The Animal Core for Addiction Related Behaviors of the NIDA P30 Center at Temple University will support collaborative NIH-funded research projects using in vivo rodent models in order to advance scientific knowledge on drugs of abuse, addiction, pain and the intersection of drugs of abuse with HIV/AIDS.
One aim of the Core is to provide the scientific expertise, personnel, equipment and other resources that are necessary to assess drug reinforcement, reward, reinstatement, and related endpoints of cognition and emotional function in rats and mice as needed to rigorously evaluate potential new therapeutic compounds and targets, as well as to elucidate neurobiological mechanisms underlying addiction. Another aim of the Core is to provide mutant rodent models to P30 collaborating investigators in order to enable study of specific molecules and pathways in vivo. Breeding animals in a central facility reduces the expense and promotes access of these valuable models to multiple researchers. Core personnel will work with investigators to design experiments including an emphasis on appropriate controls, data analysis, and result interpretation. If requested by collaborators, the Animal Core will provide training in behavioral methods, or Core staff will perform the tests independently. The Core offers the following approaches: intravenous and oral drug and ethanol self- administration, operant responding for food or sucrose, conditioned place preference and aversion, intracranial self-stimulation, learning and memory assessments, anxiety- and depression-like behavioral tests, use of stress models and other methods as needed. New innovative behavioral assessments and animal models are proposed in this renewal application in order to enhance the impact of the research supported by the Animal Core for Addiction Related Behaviors. These include the application of behavioral economic methods and intermittent access paradigms to drug self-administration studies, measurements of ultrasonic vocalization to assess positive and negative affect during behavioral testing, breeding of transgenic Cre rats, and support of humanized mouse models of HIV-1 infection. The Core serves as a national resource by providing the knowledge, skills and equipment necessary to enhance research programs and to promote extension of NIH-funded projects to include behavioral endpoints and animal models relevant to substance abuse research.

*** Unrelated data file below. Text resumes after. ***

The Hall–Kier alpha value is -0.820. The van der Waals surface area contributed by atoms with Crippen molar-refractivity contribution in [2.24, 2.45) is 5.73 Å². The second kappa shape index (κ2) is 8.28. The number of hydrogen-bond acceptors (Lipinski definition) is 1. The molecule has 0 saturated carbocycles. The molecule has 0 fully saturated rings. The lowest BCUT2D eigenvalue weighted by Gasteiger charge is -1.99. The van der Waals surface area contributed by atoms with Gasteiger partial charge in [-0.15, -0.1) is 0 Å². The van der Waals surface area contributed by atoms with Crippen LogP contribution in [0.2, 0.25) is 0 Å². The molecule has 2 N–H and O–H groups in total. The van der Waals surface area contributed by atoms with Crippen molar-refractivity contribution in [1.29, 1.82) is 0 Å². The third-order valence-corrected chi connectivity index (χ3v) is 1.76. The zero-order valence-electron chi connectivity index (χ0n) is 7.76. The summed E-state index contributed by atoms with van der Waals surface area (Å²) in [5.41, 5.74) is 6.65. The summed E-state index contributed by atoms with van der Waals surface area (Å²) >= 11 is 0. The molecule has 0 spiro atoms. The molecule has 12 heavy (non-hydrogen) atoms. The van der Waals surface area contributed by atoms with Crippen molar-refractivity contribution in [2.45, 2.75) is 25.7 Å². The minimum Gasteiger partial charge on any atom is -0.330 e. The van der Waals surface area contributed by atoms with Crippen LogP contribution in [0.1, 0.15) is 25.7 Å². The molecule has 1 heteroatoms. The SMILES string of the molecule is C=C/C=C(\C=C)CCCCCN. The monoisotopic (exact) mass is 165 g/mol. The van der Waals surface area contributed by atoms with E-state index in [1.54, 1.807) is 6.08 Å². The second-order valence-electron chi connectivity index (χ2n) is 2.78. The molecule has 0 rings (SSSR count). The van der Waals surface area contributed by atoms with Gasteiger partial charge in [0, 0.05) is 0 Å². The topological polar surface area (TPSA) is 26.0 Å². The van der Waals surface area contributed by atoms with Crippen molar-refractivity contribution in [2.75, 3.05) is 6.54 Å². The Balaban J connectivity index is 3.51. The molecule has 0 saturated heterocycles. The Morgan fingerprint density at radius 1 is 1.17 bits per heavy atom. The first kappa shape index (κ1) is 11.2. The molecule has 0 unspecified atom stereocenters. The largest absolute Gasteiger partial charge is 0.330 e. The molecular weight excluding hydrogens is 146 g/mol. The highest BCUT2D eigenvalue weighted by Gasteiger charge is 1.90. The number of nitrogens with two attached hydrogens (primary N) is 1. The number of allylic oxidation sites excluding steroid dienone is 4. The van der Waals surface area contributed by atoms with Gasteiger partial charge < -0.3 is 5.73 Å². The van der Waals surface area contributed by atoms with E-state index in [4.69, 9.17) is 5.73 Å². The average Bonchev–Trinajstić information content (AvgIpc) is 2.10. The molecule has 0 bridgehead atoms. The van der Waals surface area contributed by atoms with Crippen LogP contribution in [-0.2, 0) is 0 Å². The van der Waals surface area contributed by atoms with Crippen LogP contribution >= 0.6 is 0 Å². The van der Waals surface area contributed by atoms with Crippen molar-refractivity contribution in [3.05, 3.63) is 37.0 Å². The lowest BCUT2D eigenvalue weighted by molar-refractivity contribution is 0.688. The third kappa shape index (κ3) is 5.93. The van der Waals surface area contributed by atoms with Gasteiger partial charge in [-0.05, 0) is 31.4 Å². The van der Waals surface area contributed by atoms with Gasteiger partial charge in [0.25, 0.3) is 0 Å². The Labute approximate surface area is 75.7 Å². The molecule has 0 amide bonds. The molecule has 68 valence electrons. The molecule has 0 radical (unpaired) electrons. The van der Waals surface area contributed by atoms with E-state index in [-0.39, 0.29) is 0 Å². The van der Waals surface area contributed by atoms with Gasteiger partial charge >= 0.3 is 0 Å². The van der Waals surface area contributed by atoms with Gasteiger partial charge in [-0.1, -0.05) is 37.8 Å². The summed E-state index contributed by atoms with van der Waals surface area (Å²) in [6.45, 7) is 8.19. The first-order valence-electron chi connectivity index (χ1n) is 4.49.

National Institute of Health (NIH)
National Institute on Drug Abuse (NIDA)
Center Core Grants (P30)
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Special Emphasis Panel (ZDA1)
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Temple University
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